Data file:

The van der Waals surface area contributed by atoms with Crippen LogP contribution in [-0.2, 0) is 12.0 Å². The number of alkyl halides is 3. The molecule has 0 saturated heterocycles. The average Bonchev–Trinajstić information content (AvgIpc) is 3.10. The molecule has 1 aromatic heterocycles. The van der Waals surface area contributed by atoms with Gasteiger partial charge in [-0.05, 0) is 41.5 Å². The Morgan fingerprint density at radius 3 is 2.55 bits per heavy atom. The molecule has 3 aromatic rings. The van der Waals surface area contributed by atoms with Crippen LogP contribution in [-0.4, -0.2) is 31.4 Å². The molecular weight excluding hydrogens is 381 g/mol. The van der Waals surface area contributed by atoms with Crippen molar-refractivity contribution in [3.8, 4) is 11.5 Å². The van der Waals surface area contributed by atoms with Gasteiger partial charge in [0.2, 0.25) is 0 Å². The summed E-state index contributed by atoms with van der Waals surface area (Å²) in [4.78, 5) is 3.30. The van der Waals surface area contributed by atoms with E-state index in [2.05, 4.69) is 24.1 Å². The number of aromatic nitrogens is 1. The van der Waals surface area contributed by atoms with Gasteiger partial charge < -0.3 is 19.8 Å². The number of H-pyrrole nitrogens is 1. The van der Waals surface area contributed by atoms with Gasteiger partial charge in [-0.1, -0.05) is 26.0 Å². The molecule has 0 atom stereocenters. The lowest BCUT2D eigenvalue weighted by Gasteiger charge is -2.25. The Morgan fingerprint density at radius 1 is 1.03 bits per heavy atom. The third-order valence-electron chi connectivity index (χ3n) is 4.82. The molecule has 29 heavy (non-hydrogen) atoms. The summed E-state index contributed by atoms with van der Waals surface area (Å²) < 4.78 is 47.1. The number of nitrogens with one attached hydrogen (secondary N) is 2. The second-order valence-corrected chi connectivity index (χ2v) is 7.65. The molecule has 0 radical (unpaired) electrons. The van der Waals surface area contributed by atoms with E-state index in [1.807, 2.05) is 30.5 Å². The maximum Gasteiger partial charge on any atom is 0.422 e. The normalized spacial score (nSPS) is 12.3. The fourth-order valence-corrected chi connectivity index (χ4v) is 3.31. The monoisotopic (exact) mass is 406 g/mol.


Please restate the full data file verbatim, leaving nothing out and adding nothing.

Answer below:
The van der Waals surface area contributed by atoms with Crippen LogP contribution in [-0.2, 0) is 12.0 Å². The number of alkyl halides is 3. The molecule has 0 saturated heterocycles. The average Bonchev–Trinajstić information content (AvgIpc) is 3.10. The molecule has 1 aromatic heterocycles. The van der Waals surface area contributed by atoms with Gasteiger partial charge in [-0.05, 0) is 41.5 Å². The Morgan fingerprint density at radius 3 is 2.55 bits per heavy atom. The molecule has 3 aromatic rings. The van der Waals surface area contributed by atoms with Crippen LogP contribution in [-0.4, -0.2) is 31.4 Å². The molecular weight excluding hydrogens is 381 g/mol. The van der Waals surface area contributed by atoms with Crippen molar-refractivity contribution in [3.8, 4) is 11.5 Å². The van der Waals surface area contributed by atoms with Gasteiger partial charge in [0.2, 0.25) is 0 Å². The summed E-state index contributed by atoms with van der Waals surface area (Å²) in [4.78, 5) is 3.30. The van der Waals surface area contributed by atoms with E-state index in [2.05, 4.69) is 24.1 Å². The number of aromatic nitrogens is 1. The van der Waals surface area contributed by atoms with Gasteiger partial charge < -0.3 is 19.8 Å². The number of H-pyrrole nitrogens is 1. The van der Waals surface area contributed by atoms with Gasteiger partial charge in [-0.1, -0.05) is 26.0 Å². The molecule has 0 atom stereocenters. The lowest BCUT2D eigenvalue weighted by Gasteiger charge is -2.25. The Morgan fingerprint density at radius 1 is 1.03 bits per heavy atom. The third-order valence-electron chi connectivity index (χ3n) is 4.82. The molecule has 29 heavy (non-hydrogen) atoms. The summed E-state index contributed by atoms with van der Waals surface area (Å²) < 4.78 is 47.1. The number of nitrogens with one attached hydrogen (secondary N) is 2. The second-order valence-corrected chi connectivity index (χ2v) is 7.65. The molecule has 0 radical (unpaired) electrons. The van der Waals surface area contributed by atoms with E-state index in [1.807, 2.05) is 30.5 Å². The maximum Gasteiger partial charge on any atom is 0.422 e. The normalized spacial score (nSPS) is 12.3. The fourth-order valence-corrected chi connectivity index (χ4v) is 3.31. The monoisotopic (exact) mass is 406 g/mol.